Tuesday, January 17, 2012

Apples to apples

Have you ever played the game where you compare one situation to another and then choose which one you prefer? Like.....okay, me and my sister always do the whole, "Would you rather have no arms or no legs?" or "Would you rather be deaf or blind?" And obviously, ultimately, we would want neither. But it's an entertaining game and makes you really think about how things would change in your life in certain situations.

Which leads me to a blog I was reading. I stumbled upon a blog about a poor little guy who had a disease called EB. Basically whenever he was touched, he got blisters on his skin and the older he got, the worse it got. The blisters would start pitting his skin and become infected and just a few days ago, he went to be with Jesus. It was a really sad, horrible thing to read about--a mother losing her 2 year old to a disease nobody knows much about and there's no cure for.

But there was one thing she said in her blog that really bothered me. It was something along the lines of that fact that a lot of times, she's laughing on the inside because people are worrying about (in her words) stupid things like what medication to give their kid for seizures or how to make their kid's cold go away. And that really frustrated me. Don't get me wrong, I would give my life a million times over to keep Tommy from pain and I am so, SO sorry that mom has to go through what she went through. But to put others down and consider their concerns stupid or insignificant isn't fair either. Her situation is a big deal to her and it's her life, but a kid with seizures or even a kid with an ear infection or something simple and curable is a big deal to THEIR mom. That's THEIR life. It's not right to think they're stupid or insignificant because their problems aren't as "big" as yours. As much as we can try to put ourselves in other people's shoes, ultimately, you can't. You cannot step into someone else's life and experience their experiences or feel their feelings.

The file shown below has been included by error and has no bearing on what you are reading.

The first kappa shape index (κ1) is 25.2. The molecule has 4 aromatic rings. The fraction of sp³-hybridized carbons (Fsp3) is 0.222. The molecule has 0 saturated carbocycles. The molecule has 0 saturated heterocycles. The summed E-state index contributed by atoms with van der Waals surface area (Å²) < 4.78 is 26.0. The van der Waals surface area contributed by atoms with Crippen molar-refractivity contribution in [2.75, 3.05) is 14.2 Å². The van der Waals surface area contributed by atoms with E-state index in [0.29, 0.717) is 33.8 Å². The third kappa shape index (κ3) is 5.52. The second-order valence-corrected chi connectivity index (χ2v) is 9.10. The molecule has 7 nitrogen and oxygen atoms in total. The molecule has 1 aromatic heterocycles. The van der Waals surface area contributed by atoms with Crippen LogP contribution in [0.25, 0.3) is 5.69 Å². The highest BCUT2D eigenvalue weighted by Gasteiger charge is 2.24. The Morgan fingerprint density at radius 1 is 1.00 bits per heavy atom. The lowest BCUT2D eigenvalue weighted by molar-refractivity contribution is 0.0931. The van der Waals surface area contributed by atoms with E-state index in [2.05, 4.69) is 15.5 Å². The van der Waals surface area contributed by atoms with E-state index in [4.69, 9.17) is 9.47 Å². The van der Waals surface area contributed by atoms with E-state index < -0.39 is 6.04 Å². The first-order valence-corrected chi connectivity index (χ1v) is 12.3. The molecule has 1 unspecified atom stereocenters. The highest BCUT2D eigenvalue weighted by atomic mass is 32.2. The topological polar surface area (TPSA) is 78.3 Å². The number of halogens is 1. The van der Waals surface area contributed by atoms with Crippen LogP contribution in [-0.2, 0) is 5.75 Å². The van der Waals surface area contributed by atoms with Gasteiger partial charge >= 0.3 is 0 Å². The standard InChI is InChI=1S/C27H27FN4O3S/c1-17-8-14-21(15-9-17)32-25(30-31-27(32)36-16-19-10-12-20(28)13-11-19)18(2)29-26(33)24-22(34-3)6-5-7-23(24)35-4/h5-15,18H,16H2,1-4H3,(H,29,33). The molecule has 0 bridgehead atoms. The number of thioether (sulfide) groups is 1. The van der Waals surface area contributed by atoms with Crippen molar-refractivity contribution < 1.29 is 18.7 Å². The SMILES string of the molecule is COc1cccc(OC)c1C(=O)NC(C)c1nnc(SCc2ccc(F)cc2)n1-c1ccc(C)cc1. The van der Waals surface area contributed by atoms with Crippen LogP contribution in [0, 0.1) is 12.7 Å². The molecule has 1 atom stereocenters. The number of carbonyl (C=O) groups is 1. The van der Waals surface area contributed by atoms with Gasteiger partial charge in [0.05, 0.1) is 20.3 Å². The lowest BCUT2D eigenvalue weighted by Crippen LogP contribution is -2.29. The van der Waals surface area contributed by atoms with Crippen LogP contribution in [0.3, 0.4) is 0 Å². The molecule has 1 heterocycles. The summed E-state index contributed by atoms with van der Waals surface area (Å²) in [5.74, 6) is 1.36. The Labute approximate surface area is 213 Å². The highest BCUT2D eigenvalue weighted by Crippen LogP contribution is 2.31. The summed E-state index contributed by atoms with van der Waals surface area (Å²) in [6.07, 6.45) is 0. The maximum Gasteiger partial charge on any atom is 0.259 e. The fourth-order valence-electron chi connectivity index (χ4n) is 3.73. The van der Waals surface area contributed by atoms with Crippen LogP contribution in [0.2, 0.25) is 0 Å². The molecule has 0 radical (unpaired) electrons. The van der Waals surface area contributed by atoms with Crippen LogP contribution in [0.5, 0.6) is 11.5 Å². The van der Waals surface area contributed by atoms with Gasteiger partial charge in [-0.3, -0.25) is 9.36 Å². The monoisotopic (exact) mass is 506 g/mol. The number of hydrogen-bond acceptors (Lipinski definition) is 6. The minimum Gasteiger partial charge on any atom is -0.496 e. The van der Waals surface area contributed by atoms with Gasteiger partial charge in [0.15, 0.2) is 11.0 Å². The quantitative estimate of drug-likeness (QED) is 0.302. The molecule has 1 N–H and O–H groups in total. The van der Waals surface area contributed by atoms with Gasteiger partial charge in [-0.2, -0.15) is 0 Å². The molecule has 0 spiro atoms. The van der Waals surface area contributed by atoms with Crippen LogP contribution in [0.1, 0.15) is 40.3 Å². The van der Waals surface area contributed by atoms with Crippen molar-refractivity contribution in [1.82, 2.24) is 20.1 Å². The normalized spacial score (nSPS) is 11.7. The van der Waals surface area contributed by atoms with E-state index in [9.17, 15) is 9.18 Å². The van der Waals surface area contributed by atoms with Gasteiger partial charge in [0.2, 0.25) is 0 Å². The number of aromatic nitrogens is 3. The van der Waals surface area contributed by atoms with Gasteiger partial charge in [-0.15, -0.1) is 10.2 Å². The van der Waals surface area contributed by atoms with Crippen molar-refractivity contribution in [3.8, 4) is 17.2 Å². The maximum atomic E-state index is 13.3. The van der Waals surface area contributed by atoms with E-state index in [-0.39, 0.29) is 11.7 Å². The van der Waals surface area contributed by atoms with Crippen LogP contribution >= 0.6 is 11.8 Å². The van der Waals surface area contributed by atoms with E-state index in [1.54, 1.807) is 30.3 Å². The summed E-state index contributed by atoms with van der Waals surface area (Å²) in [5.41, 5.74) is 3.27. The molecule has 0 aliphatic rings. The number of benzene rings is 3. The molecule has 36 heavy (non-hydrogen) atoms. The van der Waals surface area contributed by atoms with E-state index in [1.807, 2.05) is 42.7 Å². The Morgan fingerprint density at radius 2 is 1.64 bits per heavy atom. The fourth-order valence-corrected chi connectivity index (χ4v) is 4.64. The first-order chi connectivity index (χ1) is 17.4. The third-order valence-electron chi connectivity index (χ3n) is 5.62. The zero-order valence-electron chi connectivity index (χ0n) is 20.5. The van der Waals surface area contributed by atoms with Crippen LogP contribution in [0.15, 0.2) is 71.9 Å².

It made me step back and think about if I've ever done that. And of course, the answer was yes. Even just something small like someone at work saying, "Oh, I'm tired. I had to go grocery shopping last night and stayed up until 10pm ." And then in my head, I say, "YOU'RE tired?!? I'M tired. I have a one year old with weird sleep patterns and I'm pregnant and pee every 2 hours during the night. I had to do 3 loads of laundry, pick up the house and clean up dinner last night. I'm trying to plan my son's 1st birthday party and make sure I'm awake early enough in the morning to see my husband before he goes to bed and I leave for work. And YOU'RE tired?!?" Sigh. Epic fail at being considerate to others.

But reading what that mom wrote has reminded me that everyone lives their own life--a life with problems unbeknownst to me. What's insignificant in my life may be a HUGE deal in theirs. What's important to me may not mean anything to them. A nurse in my office has a quote on her wall that says, "Be kind to everyone you meet, for everyone is fighting their own battle." Stop comparing apples to apples, because someone else's apple will ALWAYS be different than yours--better, worse, prettier, smaller, bigger, DIFFERENT. Try it. You never know how it'll change your life.

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